It has been a year that's been generally light on fear and filled with days of small gains that added up to the Dow's best quarterly performance since 1998.
Overnight the Dow plunged over 200 points, good enough for a 1.65% drop. The VIX , or fear gauge, rose for its eighth straight day.
One of the great underfollowed story lines this year has been the disappearance of "wild markets" that defined the past several years. The VIX had dropped all the way down to 13.66 after peaking at 48 last year (higher VIX scores show higher "implied volatility" in the market's future).
With the markets churning downward this past week and the VIX soaring, is it time for investors to panic?
Our view is to take a "wait and see" approach. U.S. markets have had a strong first-quarter rally, with the S&P/ASX 200 also putting in a decent performance. When you're experiencing record results — the Nasdaq had its best first quarter since 1991 — it's expected that there will be some speed bumps along the way.
Your challenge as an investor is to not be myopic when the market gets scary and keep up the search for some great bargains that are presented.
But he never did suggest investors hit the buy button, saying…
…if you can patiently sit on the sidelines, at some point volatile and fearful markets could give you an even better entry point. In November 2008 BHP shares briefly dipped below $22. Such an opportunity should have investors trembling with greed.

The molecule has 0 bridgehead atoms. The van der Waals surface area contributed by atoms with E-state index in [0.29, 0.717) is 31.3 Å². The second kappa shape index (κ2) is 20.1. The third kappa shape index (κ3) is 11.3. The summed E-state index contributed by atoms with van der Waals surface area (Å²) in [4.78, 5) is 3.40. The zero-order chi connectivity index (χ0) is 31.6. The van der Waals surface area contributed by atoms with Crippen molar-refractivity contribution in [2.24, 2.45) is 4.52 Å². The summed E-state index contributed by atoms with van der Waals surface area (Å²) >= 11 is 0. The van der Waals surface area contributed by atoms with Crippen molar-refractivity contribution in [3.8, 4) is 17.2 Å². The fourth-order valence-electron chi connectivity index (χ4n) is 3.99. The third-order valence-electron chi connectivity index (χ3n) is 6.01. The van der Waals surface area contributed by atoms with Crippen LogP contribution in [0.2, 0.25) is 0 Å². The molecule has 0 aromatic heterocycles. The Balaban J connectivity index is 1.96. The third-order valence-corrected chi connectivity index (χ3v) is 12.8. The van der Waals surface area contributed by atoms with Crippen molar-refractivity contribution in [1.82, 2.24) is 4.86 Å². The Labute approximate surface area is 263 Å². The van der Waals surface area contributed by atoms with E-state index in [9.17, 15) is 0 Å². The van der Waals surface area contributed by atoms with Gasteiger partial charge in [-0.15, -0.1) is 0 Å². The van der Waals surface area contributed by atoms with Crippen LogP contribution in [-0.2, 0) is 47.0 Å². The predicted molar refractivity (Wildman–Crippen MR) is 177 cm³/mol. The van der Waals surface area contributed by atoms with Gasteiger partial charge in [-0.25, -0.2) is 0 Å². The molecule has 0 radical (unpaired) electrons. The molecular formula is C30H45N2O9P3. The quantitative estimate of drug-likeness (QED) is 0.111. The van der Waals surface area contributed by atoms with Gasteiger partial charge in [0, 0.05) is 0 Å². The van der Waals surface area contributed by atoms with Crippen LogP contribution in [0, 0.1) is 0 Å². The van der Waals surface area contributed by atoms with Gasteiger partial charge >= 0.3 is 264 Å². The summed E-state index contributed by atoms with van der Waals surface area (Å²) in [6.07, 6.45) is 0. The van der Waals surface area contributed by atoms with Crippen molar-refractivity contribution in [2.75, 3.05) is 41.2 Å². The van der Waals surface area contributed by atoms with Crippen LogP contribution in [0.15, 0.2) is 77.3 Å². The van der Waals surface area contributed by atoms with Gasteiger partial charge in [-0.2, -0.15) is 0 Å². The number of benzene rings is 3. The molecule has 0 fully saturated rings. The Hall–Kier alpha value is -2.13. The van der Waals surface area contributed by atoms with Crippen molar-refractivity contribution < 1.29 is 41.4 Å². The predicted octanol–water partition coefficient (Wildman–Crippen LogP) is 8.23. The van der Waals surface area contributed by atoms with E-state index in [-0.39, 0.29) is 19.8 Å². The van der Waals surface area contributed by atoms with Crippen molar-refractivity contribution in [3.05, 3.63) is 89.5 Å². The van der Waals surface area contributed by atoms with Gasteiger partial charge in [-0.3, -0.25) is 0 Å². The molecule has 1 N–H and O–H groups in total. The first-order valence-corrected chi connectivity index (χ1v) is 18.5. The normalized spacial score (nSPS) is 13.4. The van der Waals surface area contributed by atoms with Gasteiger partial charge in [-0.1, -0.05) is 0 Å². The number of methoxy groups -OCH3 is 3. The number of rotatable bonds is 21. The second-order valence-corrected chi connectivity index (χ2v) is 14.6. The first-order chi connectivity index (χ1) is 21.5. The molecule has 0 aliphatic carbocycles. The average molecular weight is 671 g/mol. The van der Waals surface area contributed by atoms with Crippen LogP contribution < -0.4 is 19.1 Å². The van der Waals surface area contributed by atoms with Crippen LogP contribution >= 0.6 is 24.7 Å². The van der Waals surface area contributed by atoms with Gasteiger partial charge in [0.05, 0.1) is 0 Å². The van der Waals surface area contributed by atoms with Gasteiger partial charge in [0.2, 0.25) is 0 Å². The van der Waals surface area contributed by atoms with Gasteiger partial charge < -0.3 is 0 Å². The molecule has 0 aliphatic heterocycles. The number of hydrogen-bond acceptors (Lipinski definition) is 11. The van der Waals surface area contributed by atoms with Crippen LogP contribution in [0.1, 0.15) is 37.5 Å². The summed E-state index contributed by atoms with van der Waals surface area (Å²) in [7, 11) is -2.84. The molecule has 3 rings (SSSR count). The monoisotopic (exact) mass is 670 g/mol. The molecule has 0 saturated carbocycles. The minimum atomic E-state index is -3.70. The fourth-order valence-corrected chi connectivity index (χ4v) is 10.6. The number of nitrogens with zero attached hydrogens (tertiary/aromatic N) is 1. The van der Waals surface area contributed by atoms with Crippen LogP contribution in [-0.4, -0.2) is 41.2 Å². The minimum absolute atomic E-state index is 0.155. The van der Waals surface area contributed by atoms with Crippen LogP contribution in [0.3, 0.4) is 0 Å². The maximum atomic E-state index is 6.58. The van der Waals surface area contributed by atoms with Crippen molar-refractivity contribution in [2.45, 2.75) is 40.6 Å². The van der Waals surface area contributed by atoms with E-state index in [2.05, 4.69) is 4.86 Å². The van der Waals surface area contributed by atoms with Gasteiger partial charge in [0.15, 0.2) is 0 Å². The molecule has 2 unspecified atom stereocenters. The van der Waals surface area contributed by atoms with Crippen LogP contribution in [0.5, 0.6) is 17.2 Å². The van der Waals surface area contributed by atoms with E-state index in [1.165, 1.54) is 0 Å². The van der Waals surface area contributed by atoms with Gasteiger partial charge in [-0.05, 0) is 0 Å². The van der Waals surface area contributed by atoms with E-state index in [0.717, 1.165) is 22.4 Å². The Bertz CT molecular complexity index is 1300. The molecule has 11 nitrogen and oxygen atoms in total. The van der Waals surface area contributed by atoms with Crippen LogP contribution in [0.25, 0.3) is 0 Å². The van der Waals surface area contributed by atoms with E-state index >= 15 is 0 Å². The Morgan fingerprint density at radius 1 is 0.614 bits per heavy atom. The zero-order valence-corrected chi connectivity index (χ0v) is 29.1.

Investors today are nervous again. Volatility is on the up. BHP Billiton shares are down…perhaps not to $22, but closer to their 52-week low than their 52 week high of close to $50.
We're not saying BHP is a buy today. But if this volatility and uncertainty drags markets down for an extended period, taking other world class ASX companies like BHP, Cochlear Limited (ASX: COH) and CSL Limited (ASX: CSL) down with it, Dean will be ready to pounce. Watch this space.
The key is to find great businesses that you believe in across the long term that are getting thrown out with the broader market. While any slowdown of the global economy would certainly hurt a broad swath of companies, we've still only witnessed a couple of marginally bad data points across the past couple of days.
Even if the market's downturn continues, great companies bounce back. You only need to look at the depths BHP plunged to back in late 2008 to know that superior companies with great balance sheets can actually extend their lead in times of market turmoil.
So while you might wince every time you check on the market today, the larger point is to keep a watchlist of your favourite companies close at times like these. The line between desperation and opportunity is very thin.
Keep searching for opportunities
Looking for a place to start your watchlist of companies to buy?
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